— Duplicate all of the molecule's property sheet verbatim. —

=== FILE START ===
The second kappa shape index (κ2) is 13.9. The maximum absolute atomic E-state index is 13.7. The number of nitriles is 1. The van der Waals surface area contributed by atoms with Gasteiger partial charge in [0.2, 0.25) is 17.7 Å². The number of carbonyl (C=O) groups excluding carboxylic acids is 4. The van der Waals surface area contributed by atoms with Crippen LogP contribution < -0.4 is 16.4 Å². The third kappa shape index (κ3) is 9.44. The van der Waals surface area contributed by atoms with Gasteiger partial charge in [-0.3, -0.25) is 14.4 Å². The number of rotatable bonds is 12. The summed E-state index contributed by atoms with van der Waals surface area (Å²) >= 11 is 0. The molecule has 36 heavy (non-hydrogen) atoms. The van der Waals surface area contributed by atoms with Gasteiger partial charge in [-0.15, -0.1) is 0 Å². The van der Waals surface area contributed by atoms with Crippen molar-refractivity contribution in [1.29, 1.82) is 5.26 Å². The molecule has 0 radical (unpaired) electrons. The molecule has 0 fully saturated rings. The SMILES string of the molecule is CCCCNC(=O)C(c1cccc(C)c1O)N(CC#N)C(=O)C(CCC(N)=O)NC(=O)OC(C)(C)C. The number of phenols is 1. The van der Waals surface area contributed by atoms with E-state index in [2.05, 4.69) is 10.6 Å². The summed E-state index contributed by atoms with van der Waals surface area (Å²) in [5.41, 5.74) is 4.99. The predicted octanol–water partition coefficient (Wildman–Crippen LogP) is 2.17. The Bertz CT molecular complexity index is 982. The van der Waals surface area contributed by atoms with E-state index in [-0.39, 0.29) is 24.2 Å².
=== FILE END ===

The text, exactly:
The second kappa shape index (κ2) is 13.9. The maximum absolute atomic E-state index is 13.7. The number of nitriles is 1. The van der Waals surface area contributed by atoms with Gasteiger partial charge in [0.2, 0.25) is 17.7 Å². The number of carbonyl (C=O) groups excluding carboxylic acids is 4. The van der Waals surface area contributed by atoms with Crippen LogP contribution < -0.4 is 16.4 Å². The third kappa shape index (κ3) is 9.44. The van der Waals surface area contributed by atoms with Gasteiger partial charge in [-0.3, -0.25) is 14.4 Å². The number of rotatable bonds is 12. The summed E-state index contributed by atoms with van der Waals surface area (Å²) >= 11 is 0. The molecule has 36 heavy (non-hydrogen) atoms. The van der Waals surface area contributed by atoms with Gasteiger partial charge in [-0.15, -0.1) is 0 Å². The van der Waals surface area contributed by atoms with Crippen molar-refractivity contribution in [1.29, 1.82) is 5.26 Å². The molecule has 0 radical (unpaired) electrons. The molecule has 0 fully saturated rings. The SMILES string of the molecule is CCCCNC(=O)C(c1cccc(C)c1O)N(CC#N)C(=O)C(CCC(N)=O)NC(=O)OC(C)(C)C. The number of phenols is 1. The van der Waals surface area contributed by atoms with E-state index in [2.05, 4.69) is 10.6 Å². The summed E-state index contributed by atoms with van der Waals surface area (Å²) in [5.41, 5.74) is 4.99. The predicted octanol–water partition coefficient (Wildman–Crippen LogP) is 2.17. The Bertz CT molecular complexity index is 982. The van der Waals surface area contributed by atoms with E-state index in [-0.39, 0.29) is 24.2 Å².